2.2.2. Data modeling and statistical inference.
Upon abrupt light change, the activity level of the animals can reveal underlying visual problem and can potentially be used to identify new drugs [5,13–15]. These properties are of high interest to our research; thus, we extracted the activity data from 30 seconds before light change (Fig 1, red boxes) to 30 seconds after light change (Fig 1, blue boxes) to conduct statistical analysis. During this transitional period, the larval activity was influenced by many factors, which were incorporated in our models. These factors will be defined and grouped by their nature in section 220.127.116.11. Then, the effect of these factors on larval activity will be studied by the Hotelling’s T-squared test and MANOVA model in sections 18.104.22.168 and 22.214.171.124 respectively. All statistical analyses were performed with R software version 3.2.0 <http://www.r-project.org/>. The analysis scripts are available in S1 File.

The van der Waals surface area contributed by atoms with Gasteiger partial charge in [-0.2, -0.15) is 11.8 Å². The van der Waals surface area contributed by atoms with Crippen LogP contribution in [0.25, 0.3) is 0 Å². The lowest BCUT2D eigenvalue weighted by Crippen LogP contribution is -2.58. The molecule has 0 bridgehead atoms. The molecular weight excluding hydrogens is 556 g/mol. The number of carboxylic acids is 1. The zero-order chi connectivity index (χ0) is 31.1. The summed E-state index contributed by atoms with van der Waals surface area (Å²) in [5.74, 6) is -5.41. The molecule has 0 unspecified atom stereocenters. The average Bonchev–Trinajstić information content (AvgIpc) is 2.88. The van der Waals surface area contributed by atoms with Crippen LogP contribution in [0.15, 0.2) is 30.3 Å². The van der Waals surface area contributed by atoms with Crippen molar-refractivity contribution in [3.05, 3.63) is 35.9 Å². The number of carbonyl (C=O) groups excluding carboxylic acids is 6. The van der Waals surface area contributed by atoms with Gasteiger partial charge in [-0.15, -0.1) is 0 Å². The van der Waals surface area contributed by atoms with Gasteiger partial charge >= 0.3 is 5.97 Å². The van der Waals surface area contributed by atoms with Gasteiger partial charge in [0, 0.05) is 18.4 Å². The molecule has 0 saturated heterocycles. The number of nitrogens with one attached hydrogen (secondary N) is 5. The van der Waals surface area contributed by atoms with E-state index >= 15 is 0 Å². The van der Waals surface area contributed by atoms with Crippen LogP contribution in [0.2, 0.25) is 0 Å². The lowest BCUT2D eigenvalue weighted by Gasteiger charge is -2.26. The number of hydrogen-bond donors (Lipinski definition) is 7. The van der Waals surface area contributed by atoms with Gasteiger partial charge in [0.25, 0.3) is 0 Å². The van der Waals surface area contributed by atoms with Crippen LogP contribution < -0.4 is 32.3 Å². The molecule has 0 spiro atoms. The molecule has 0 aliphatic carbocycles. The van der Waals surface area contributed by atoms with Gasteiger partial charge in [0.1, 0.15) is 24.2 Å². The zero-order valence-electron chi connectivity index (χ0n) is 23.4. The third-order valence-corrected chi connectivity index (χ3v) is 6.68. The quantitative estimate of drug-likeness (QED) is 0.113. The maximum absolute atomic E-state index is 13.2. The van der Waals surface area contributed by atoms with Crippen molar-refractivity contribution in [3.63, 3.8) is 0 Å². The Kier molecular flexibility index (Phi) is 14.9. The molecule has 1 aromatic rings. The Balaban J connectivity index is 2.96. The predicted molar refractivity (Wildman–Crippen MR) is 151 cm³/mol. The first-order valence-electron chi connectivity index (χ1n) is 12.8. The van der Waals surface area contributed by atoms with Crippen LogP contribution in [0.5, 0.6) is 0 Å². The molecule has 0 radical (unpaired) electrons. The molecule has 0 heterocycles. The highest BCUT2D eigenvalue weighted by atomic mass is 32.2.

126.96.36.199. Model parameters:
- Biological variations
- Strains. Three WT strains were used in the experiment: AB, TL and TLAB.
- Stages. The stage of zebrafish ranged from 3 to 9 dpf.
- Treatment effects
- Technical Repeat. The VMR experiment design has three technical repeats: three light onsets (Light-On), and three light offsets (Light-Off). This factor studies the effects of repeated light change regardless of light onset or offset (Fig 1, purple boxes in three different colour values).
- Light Stimulus. This factor separates the change in activity caused by the Light-On sessions (Fig 1, yellow boxes) and Light-Off sessions (Fig 1, green boxes).
- Experimental variations
- Location. The VMR assay was conducted with fish larvae arranged in a 96-well plate. The difference in their physical location inside the plate may contribute to variations in activity.
- Biological Repeat. For each WT strain, there were two independent replications conducted with embryos collected on different days.
- Interactions between the factors under categories 1–3 above.